This PDF is the current document as it appeared on Public Inspection on 10/29/2012 at 08:45 am.
On August 30, 2012, the Chicago Board Options Exchange (“Exchange” or “CBOE”) filed with the Securities and Exchange Commission (“Commission”), pursuant to Section 19(b)(1) of the Securities Exchange Act of 1934 (“Act”), and Rule 19b-4 thereunder, a proposed rule change to modify CBOE Rule 6.53C(d), “Process for Complex Order RFR Auction,” to: (i) Include the side of the market in the request for response (“RFR”) message sent to Trading Permit Holders at the start of a Complex Order Auction (“COA”); and (ii) require responses to an RFR message (“RFR Responses”) to be on the opposite side of the market from the order being auctioned in a COA. The proposed rule change was published for comment in the Federal Register on September 17, 2012. The Commission received no comment letters regarding the proposal. This order approves the proposed rule change.
II. Description of the Proposal
COA is an automated RFR auction process for COA-eligible orders. On receipt of a COA-eligible order and a request from the Trading Permit Holder representing the order that the order be subjected to a COA, CBOE sends an RFR message to all Trading Permit Holders that have elected to receive RFR messages. The RFR message identifies the component series, the size of the COA-eligible order, and any contingencies, if applicable, but not the side of the market (i.e. whether the order is to buy or to sell). Responders to the COA, who do not know the side of the market of the order being auctioned, may submit RFR Responses on both sides of the market. Because RFR Responses on the same side of the market as the COA-eligible order cannot trade with the order and thus are unnecessary, CBOE's trading system automatically rejects these RFR Responses.
The Exchange proposes to amend CBOE Rule 6.53C(d) to: (i) Include the side of the market in the RFR message sent to Trading Permit Holders at the start of a COA; and (ii) require RFR Responses to be on the opposite side of the market from the order being auctioned in a COA. CBOE believes that these proposed changes will make the COA process more efficient by eliminating the entry of unnecessary RFR Responses that cannot trade with the COA order. CBOE also believes that this increased efficiency could lead to more meaningful and competitively priced RFR Responses, which could result in better prices for customers.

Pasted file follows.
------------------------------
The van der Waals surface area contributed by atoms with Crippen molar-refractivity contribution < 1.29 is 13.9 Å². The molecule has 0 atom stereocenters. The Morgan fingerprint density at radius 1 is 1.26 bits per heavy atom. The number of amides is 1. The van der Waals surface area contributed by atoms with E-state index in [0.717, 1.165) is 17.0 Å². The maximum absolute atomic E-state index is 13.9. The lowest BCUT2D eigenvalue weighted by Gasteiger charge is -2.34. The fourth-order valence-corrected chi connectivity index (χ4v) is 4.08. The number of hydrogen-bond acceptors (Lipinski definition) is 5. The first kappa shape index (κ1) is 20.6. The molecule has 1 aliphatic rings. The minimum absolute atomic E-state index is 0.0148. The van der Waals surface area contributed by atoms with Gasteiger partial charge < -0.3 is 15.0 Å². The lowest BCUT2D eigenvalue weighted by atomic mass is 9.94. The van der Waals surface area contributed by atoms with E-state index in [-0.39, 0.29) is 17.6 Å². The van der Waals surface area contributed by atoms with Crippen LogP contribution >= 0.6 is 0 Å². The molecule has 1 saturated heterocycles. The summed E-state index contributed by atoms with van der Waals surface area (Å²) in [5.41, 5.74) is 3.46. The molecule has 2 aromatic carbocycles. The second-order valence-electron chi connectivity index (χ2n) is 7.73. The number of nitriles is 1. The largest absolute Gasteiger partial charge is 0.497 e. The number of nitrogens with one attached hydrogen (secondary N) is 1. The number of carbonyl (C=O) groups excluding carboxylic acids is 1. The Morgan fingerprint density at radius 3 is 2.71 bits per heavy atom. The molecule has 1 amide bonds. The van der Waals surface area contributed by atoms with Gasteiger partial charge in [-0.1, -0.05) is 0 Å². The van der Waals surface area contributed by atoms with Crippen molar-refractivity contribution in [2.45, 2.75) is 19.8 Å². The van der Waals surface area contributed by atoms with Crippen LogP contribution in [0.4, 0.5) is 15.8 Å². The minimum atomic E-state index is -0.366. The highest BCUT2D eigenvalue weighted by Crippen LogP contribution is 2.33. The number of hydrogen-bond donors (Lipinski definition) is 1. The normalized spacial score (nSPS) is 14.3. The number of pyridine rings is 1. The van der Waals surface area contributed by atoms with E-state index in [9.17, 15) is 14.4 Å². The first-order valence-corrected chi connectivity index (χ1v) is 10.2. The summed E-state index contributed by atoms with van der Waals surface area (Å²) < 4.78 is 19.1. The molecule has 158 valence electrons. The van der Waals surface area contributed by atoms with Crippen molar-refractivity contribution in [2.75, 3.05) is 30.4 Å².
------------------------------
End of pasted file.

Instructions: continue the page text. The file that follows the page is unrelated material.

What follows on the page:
After careful consideration of the proposed rule change, the Commission finds that the proposal is consistent with the requirements of the Act and the rules and regulations thereunder applicable to a national securities exchange. The Commission believes that the proposed rule change is consistent with Section 6(b) of the Act, in general, and Section 6(b)(5) of the Act, in particular, in that it is designed to promote just and equitable principles of trade, to foster cooperation and coordination with persons engaged in regulating, clearing, settling, processing information with respect to, and facilitating transactions in securities, to remove impediments to and perfect the mechanism of a free and open market and a national market system, and, in general, to protect investors and the public interest. More specifically, the Commission believes that the proposal could improve the efficiency of the COA process by eliminating unnecessary RFR Responses, which otherwise would have been rejected automatically by CBOE's trading system.
It is therefore ordered, pursuant to Section 19(b)(2) of the Act, that the proposed rule change (SR-CBOE-2012-085) is approved.
For the Commission, by the Division of Trading and Markets, pursuant to delegated authority.
Kevin M. O'Neill,
3. See Securities Exchange Act Release No. 67827 (September 11, 2012), 77 FR 57171 (“Notice”).Back to Citation
4. A “COA-eligible order” is a complex order that, as determined by the Exchange on a class-by-class basis, is eligible for a COA considering the order's marketability (defined as a number of ticks away from the current market), size, complex order type, and complex order origin type. See CBOE Rule 6.53C(d)(i)(2).Back to Citation
5. See CBOE Rule 6.53C(d)(ii).Back to Citation
6. See id.Back to Citation
7. See Notice, supra note 3, at 57172.Back to Citation
8. See id.Back to Citation
9. See id.Back to Citation
10. See id.Back to Citation
11. In approving this proposed rule change, the Commission has considered the proposed rule's impact on efficiency, competition, and capital formation. See 15 U.S.C. 78c(f).Back to Citation
[FR Doc. 2012-26640 Filed 10-29-12; 8:45 am]
BILLING CODE 8011-01-P